Image not available for
- Sorry, this item is not available in
- Image not available
- To view this video download Flash Player
|Additional Blu-ray options||Edition||Discs||
|New from||Used from|
|Watch Instantly with||Rent||Buy|
A gripping contemporary thriller about the terrible truths that can hide behind everyday appearances, ARLINGTON ROAD is an intense, edge-of-your-seat journey that reveals just how little we know about the world around us. Widowed when his FBI agent wife is killed by a right-wing group, college professor Michael Faraday (Jeff Bridges) becomes obsessed with the culture of these groups, especially when his new neighbors, the all-American Oliver and Cheryl Lang (Tim Robbins, Joan Cusack), start acting suspiciously. With each twist, the mystery deepens and the question looms: is Faraday just consumed by fear and driven by paranoia, or has a lethal conspiracy been born on ARLINGTON ROAD?
It's easy to understand why Arlington Road sat on the studio shelf for nearly a year. No, the film isn't awful; rather, it's an extremely edgy and ultimately bleak thriller that offers no clear-cut heroes or villains. In other words, Hollywood had no idea how to sell it. Director Mark Pellington's underrated directorial debut, Going All the Way, suffered the same fate, essentially because the filmmaker's presentation of suburban America often shifts dramatically within the same film. Characters are usually miserable and bordering on meltdown, no situation is straightforward, and things usually end badly. Arlington Road begins as an astute study of suburban paranoia. Michael Faraday (a face-pinched Jeff Bridges, who spends most of the film on the brink of tears) is a college professor who teaches American history courses on terrorism. He's been a conspiracy freak since his wife, an FBI agent, was killed during a botched raid that feels like a thinly fictionalized reference to the Waco tragedy. After saving the life of his next-door neighbor's child, he initially befriends the family (Tim Robbins and Joan Cusack), but soon believes the husband is a terrorist. The first half of the film mocks Faraday: he has no real evidence and is not the most stable of protagonists. Despite the fact that it was government paranoia that got his wife killed, Faraday repeats the same type of behavior. Pellington shifts gears in the second half, however, and for awhile, it seems that the film has simultaneously sunk into a cheap, high-octane brand of Hollywood entertainment and undermined its own point. Arlington Road, though, possesses a stunning ending that's a real gut punch, one that may leave you needing a second viewing to catch all of its smartly executed setup. --Dave McCoy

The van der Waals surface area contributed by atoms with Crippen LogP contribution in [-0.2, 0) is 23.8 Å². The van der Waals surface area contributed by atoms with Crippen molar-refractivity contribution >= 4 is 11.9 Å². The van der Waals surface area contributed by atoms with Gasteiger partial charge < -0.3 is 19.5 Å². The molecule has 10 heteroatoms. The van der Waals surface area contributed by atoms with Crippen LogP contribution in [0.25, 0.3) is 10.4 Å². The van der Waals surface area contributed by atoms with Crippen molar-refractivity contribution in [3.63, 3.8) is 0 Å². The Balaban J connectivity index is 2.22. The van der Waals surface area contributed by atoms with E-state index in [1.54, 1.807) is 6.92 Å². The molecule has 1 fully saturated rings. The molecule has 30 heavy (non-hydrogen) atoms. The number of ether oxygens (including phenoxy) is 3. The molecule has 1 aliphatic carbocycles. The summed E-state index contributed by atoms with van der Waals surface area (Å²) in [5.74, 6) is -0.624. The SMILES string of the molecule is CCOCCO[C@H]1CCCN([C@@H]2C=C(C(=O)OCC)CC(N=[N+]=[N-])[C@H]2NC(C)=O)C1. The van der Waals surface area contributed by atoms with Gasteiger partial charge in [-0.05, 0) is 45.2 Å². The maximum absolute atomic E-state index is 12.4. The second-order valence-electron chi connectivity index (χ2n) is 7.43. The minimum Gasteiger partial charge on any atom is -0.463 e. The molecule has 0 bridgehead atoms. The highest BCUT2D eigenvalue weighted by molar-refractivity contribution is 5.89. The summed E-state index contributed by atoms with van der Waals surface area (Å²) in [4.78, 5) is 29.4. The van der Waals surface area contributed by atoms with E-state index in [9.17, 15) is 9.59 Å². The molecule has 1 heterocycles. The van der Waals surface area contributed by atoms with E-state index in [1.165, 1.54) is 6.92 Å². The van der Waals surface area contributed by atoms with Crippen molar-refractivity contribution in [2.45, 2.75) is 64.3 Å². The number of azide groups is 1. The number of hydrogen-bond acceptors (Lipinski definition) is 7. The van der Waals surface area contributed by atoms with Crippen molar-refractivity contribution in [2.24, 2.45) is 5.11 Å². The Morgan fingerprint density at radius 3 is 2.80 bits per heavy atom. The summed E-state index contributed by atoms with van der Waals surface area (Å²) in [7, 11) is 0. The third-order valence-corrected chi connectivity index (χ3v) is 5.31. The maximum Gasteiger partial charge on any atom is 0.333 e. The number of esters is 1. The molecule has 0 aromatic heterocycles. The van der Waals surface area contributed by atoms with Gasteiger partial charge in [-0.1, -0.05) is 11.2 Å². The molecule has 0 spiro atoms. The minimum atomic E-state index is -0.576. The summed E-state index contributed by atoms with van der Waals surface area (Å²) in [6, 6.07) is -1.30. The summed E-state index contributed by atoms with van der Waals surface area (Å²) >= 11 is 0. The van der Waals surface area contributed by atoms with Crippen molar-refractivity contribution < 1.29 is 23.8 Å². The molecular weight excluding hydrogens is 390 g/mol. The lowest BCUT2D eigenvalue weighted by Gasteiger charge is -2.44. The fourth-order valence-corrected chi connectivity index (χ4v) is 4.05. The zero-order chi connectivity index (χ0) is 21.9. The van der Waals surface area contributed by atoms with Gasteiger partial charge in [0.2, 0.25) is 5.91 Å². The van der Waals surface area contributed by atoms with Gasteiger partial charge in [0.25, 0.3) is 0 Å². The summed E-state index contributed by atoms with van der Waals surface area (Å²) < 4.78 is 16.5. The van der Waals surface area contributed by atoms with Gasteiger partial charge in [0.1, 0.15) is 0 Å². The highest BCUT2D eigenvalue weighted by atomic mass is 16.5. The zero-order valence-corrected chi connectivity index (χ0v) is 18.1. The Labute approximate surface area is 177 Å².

Basically just got this to make my own Blu-Ray/DVD combo of this movie & got it for a good reasonable price.Published 10 days ago by Amazon Customer
Very spellbinding with a fun ending....makes you want to mind your own business after you see this...lolPublished 18 days ago by GoGoCamera
The most irritating revisionist history propaganda film I've seen in a long time.
It's a remake of "The commies are everywhere" propaganda from the Cold War, only this... Read more
The plot is a bit unrealistic but the suspense makes up for it.Published 28 days ago by Amazon Customer
"Arlington Road" delivers brilliant performances from both Jeff Bridges and Tim Robbins! The two have fabulous on-screen chemistry that only add to the tension that builds... Read morePublished 1 month ago by Jo
Excellelnt cliffhanger that has you wondering what the truth is for a long time, with an unexpected and frightening ending.Published 1 month ago by Steve Atcher